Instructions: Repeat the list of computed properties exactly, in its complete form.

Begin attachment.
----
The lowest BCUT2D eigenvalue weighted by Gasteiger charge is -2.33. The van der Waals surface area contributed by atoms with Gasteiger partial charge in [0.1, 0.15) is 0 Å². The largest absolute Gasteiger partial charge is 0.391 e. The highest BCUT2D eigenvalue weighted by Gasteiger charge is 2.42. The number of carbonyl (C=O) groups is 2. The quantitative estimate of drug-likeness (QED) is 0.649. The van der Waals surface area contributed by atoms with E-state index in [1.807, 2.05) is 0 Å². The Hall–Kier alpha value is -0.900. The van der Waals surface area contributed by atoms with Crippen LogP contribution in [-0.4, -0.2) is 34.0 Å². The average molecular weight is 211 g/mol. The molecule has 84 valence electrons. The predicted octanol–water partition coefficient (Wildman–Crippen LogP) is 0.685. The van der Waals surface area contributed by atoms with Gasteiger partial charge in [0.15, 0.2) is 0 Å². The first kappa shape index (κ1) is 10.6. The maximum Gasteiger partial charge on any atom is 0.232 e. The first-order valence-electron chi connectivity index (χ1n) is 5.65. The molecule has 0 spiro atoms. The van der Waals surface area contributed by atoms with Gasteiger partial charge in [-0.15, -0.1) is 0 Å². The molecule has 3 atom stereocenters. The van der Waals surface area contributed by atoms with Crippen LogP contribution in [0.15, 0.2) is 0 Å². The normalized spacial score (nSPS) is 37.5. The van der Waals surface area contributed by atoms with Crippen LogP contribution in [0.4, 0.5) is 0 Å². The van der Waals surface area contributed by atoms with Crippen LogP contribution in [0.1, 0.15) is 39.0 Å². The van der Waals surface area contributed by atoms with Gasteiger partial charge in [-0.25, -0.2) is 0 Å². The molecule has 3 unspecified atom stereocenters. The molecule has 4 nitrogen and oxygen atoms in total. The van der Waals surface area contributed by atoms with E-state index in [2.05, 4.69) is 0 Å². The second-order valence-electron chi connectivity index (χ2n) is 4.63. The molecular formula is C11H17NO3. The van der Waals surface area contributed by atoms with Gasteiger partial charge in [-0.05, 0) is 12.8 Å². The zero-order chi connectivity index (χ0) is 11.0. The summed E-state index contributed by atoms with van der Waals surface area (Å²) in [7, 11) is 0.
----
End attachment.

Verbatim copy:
The lowest BCUT2D eigenvalue weighted by Gasteiger charge is -2.33. The van der Waals surface area contributed by atoms with Gasteiger partial charge in [0.1, 0.15) is 0 Å². The largest absolute Gasteiger partial charge is 0.391 e. The highest BCUT2D eigenvalue weighted by Gasteiger charge is 2.42. The number of carbonyl (C=O) groups is 2. The quantitative estimate of drug-likeness (QED) is 0.649. The van der Waals surface area contributed by atoms with E-state index in [1.807, 2.05) is 0 Å². The Hall–Kier alpha value is -0.900. The van der Waals surface area contributed by atoms with Crippen LogP contribution in [-0.4, -0.2) is 34.0 Å². The average molecular weight is 211 g/mol. The molecule has 84 valence electrons. The predicted octanol–water partition coefficient (Wildman–Crippen LogP) is 0.685. The van der Waals surface area contributed by atoms with Gasteiger partial charge in [0.15, 0.2) is 0 Å². The first kappa shape index (κ1) is 10.6. The maximum Gasteiger partial charge on any atom is 0.232 e. The first-order valence-electron chi connectivity index (χ1n) is 5.65. The molecule has 0 spiro atoms. The van der Waals surface area contributed by atoms with Gasteiger partial charge in [-0.15, -0.1) is 0 Å². The molecule has 3 atom stereocenters. The van der Waals surface area contributed by atoms with Crippen LogP contribution in [0.15, 0.2) is 0 Å². The normalized spacial score (nSPS) is 37.5. The van der Waals surface area contributed by atoms with Crippen LogP contribution in [0.4, 0.5) is 0 Å². The van der Waals surface area contributed by atoms with Crippen LogP contribution in [0.1, 0.15) is 39.0 Å². The van der Waals surface area contributed by atoms with Gasteiger partial charge in [-0.25, -0.2) is 0 Å². The molecule has 3 unspecified atom stereocenters. The molecule has 4 nitrogen and oxygen atoms in total. The van der Waals surface area contributed by atoms with E-state index in [2.05, 4.69) is 0 Å². The second-order valence-electron chi connectivity index (χ2n) is 4.63. The molecular formula is C11H17NO3. The van der Waals surface area contributed by atoms with Gasteiger partial charge in [-0.05, 0) is 12.8 Å². The zero-order chi connectivity index (χ0) is 11.0. The summed E-state index contributed by atoms with van der Waals surface area (Å²) in [7, 11) is 0.